With Micron's (MU) road to recovery still months ahead, there's room for some foreign semiconductor stocks to take market share.
Shares of Micron are surging on Thursday after a better than expected earnings release and positive commentary from CEO Sanjay Mehrotra.
Some possibly overlooked stocks that have made remarkable runs as a result of Micron on Thursday morning are surprisingly far afield. They're mostly based in South Korea, such as SK Hynix (HXSCL) and Samsung Electronics (SSNLF) .
Part of this could be a result of Micron scaling back in order to control inventory in DRAM and NAND memory, something each producer highlighted as part of their strategy in order to fuel a second half recovery.
Further, the forecast from each company on the recovery in key end markets into 2020 is helping lift all boats.
Less conducive to Micron is its cut back in capex, which could help other producers in South Korea leverage comparative advantages in technology.
"Korean memory makers are already producing NAND on charge trap technology so Micron's transition could help Korean suppliers to improve the cost reduction curve against Micron in 2020," Deutsche Bank analyst Seung Hoon Han said.
While the company is currently more profitable than its peers on the Korean peninsula, that may not hold.
"Micron profitability has overtaken SK Hynix since the fourth quarter of 2018, which we believe was partially explained by the floating gate technology Micron adopted," Han acknowledged. "However, this application has disadvantages when scaling to higher layers and used for mobile applications. As a result, we believe Korean memory makers could show better NAND cost reductions in 2020 as Micron tries to make the transition to the newer technology."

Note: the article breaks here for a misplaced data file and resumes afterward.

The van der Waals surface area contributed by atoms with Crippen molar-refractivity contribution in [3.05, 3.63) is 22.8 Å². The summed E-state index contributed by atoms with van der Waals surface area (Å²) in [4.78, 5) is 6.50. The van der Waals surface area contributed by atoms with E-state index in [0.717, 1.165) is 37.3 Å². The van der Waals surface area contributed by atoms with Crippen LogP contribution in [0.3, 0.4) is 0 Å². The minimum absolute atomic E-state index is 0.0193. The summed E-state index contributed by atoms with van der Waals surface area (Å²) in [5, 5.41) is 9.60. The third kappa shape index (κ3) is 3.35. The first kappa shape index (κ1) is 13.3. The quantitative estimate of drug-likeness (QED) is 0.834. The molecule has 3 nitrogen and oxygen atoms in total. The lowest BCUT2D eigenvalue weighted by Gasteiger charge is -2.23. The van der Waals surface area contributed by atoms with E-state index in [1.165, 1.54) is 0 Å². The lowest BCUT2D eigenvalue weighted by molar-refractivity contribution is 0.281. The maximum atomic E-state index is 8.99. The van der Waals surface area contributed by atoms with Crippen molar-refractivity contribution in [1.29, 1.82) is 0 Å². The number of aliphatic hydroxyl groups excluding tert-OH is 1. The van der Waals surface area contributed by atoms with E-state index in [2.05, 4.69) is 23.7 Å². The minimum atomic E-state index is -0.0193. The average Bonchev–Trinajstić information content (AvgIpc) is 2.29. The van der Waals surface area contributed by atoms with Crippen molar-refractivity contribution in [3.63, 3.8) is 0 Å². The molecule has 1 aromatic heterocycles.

Additionally, while it is in the best interest of all producers to cut the supply glut for the sake of prices, this is not always the way things shake out, as has been seen in numerous industries.
"It's a similar dynamic to oil, if one company is going to throttle back supply to help pricing but the rest are less concerned about pricing and ready to produce as much as they can, market share dynamics are going to shift toward those willing to pump out supply," Action Alerts PLUS research analyst Zev Fima told Real Money. "It's exactly how the U.S. was able to steal so much market share from OPEC+, we pump as much as we can. If the South Korean suppliers are going to supply as much as possible, they'll probably gain some market share, even if they have to undercut others to do so."
Lastly, South Korean producers are permitted the privilege of operating outside of the much-touted trade war. Any additional pressure from this persistent headline risk could pose a problem for the U.S.-based Micron. Much less so for SK Hynix, for example.
At the very least, semiconductor investors shouldn't overlook the Far East.
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